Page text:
|If you have a system for tracking your license agreements and installation keys, be sure to input the information about your new purchase.||This is discussed in more detail in Asset Management.|
|Keep your IT department in the loop from the beginning.||They’ll be the ones supporting the software and will probably play a role in training staff. They can also help you test the software.|
|Centralize software purchases as much as possible to avoid the proliferation of different applications that serve the same purpose and different versions of the same application.||For more information, see our section on Standardizing Your IT Infrastructure.|
|WHAT TO ASK…||…AND WHY|
|Who will prepare and deploy your computers?||In most libraries, the in-house IT staff deploys the computers, but if your IT department is understaffed, you can always hire a third party to help you. The computer manufacturer or reseller can handle part or all of the preparation. Finally, to a limited degree, library staff can assist if they’re savvy enough.|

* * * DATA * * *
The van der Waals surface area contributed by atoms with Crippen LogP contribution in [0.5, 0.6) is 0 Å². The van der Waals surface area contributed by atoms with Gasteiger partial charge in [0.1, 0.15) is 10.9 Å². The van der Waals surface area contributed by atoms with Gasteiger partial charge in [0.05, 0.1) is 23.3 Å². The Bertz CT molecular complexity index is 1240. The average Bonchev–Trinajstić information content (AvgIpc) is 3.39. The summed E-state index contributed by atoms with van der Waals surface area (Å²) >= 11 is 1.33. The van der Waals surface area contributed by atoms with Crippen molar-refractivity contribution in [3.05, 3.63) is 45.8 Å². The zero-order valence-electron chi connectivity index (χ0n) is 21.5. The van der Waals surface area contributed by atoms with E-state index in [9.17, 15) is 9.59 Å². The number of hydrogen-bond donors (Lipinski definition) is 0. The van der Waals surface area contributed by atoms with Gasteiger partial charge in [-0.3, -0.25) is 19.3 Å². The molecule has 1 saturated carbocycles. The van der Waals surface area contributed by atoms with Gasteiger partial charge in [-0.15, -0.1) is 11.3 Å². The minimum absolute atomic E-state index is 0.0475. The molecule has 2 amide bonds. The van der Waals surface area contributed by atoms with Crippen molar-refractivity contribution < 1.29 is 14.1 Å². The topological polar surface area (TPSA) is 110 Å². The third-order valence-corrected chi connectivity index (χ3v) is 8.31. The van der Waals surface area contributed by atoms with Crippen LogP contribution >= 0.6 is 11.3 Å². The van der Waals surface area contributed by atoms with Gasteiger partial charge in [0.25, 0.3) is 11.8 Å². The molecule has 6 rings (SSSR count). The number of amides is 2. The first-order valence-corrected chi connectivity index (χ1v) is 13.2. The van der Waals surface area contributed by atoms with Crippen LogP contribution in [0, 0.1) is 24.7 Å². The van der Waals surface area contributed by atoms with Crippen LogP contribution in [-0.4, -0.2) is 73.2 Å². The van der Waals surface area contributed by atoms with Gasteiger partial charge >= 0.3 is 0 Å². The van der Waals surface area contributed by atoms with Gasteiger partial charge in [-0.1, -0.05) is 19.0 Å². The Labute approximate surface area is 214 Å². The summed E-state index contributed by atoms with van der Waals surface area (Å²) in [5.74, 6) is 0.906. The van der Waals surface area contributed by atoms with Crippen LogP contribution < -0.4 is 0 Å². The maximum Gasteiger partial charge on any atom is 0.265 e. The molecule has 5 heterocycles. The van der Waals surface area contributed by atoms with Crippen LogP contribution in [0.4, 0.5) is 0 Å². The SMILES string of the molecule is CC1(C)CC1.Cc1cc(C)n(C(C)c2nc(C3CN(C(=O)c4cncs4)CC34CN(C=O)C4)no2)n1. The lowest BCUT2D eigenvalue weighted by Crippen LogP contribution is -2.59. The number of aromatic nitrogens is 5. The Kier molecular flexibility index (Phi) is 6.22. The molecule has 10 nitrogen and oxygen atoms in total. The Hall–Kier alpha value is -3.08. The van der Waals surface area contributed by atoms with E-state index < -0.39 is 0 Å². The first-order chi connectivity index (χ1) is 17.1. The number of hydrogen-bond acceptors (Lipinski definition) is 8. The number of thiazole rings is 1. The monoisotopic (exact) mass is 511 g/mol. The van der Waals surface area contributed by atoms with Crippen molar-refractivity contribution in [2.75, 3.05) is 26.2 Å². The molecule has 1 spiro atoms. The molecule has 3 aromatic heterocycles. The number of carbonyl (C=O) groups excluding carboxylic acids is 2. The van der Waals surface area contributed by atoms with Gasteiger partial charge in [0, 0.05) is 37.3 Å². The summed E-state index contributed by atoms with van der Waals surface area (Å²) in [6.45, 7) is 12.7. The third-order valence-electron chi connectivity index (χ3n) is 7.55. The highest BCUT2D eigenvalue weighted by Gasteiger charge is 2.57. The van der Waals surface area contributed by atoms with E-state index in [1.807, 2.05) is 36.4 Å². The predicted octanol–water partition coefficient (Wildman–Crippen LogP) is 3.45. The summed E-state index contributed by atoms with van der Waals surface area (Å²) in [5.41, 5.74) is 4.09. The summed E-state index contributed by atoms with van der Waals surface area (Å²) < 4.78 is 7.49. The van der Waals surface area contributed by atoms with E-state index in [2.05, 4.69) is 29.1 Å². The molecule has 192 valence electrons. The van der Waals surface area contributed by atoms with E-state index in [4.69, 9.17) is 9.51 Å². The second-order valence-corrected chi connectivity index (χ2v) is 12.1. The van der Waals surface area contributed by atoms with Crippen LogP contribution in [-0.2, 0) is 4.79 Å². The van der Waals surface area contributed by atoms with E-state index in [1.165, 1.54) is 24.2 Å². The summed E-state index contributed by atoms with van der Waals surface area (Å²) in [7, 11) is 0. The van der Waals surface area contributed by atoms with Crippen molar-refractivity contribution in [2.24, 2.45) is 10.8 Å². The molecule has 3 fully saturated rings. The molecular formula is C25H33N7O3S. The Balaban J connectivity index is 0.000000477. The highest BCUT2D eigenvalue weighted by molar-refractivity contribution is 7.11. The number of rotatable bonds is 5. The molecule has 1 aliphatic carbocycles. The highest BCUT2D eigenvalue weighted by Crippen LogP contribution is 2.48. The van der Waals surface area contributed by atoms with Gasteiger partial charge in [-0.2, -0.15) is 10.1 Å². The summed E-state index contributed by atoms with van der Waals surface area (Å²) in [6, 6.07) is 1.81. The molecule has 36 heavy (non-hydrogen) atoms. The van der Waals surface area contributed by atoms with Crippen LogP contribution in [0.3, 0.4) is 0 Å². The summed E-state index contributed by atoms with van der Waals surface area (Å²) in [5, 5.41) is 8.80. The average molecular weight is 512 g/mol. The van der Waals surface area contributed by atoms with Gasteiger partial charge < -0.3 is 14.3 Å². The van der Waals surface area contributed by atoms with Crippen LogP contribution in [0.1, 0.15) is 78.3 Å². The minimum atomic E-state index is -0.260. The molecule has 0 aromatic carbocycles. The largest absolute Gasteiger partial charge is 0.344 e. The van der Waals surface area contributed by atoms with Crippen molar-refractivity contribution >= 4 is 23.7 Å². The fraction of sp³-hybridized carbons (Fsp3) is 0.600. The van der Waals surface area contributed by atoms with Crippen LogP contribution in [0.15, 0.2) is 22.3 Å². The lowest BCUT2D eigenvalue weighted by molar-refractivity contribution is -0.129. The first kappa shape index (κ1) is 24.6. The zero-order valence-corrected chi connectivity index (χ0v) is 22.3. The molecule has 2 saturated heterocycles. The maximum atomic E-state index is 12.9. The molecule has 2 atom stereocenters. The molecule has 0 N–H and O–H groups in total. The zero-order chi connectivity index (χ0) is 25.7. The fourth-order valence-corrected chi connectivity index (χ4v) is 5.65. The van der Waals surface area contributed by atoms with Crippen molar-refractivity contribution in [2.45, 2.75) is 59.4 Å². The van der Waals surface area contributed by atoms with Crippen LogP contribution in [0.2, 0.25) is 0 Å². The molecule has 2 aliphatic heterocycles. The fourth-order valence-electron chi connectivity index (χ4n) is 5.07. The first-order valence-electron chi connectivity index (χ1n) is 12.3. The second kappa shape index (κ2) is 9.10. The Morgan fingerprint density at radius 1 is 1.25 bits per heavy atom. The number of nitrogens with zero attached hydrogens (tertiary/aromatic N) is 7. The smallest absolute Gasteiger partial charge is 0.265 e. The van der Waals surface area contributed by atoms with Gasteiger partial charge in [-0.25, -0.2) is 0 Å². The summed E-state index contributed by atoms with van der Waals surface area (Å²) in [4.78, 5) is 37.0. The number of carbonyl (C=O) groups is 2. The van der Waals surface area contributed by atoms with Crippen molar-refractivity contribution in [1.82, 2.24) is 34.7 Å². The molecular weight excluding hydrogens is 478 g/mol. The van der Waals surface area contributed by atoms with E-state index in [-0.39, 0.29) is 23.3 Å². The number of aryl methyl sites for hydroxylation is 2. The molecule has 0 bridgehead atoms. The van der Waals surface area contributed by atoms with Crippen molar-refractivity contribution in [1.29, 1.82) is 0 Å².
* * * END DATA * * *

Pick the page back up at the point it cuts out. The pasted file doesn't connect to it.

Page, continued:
|How will you install the operating system and the core software?||Disk-cloning is the easiest way to do this when you’re dealing with more than a handful of computers.|
|Do you need to install any special software or make other tweaks?||Disk-cloning programs will help deploy a core, standard configuration. However, some librarians work with special applications. For instance, one person needs accounting software, while another needs graphic design software. Also, certain settings are unique to each computer (e.g., computer name, IP address, SID and mapped network drives).|
|Is there any special hardware that you need to install and deliver along with the computer itself?||For example, circulation computers often need barcode readers and receipt printers, and some users need their own local printer or scanner.|
|Do you need to migrate data from the old computer to the new computer?||In the best of all possible worlds, library staff save their files to a server, and the IT department backs it up on a regular basis. However, some users insist on saving their data to the desktop or the local hard drive. Before you swap computers, make sure the user has backed up all his or her data to a secure location.|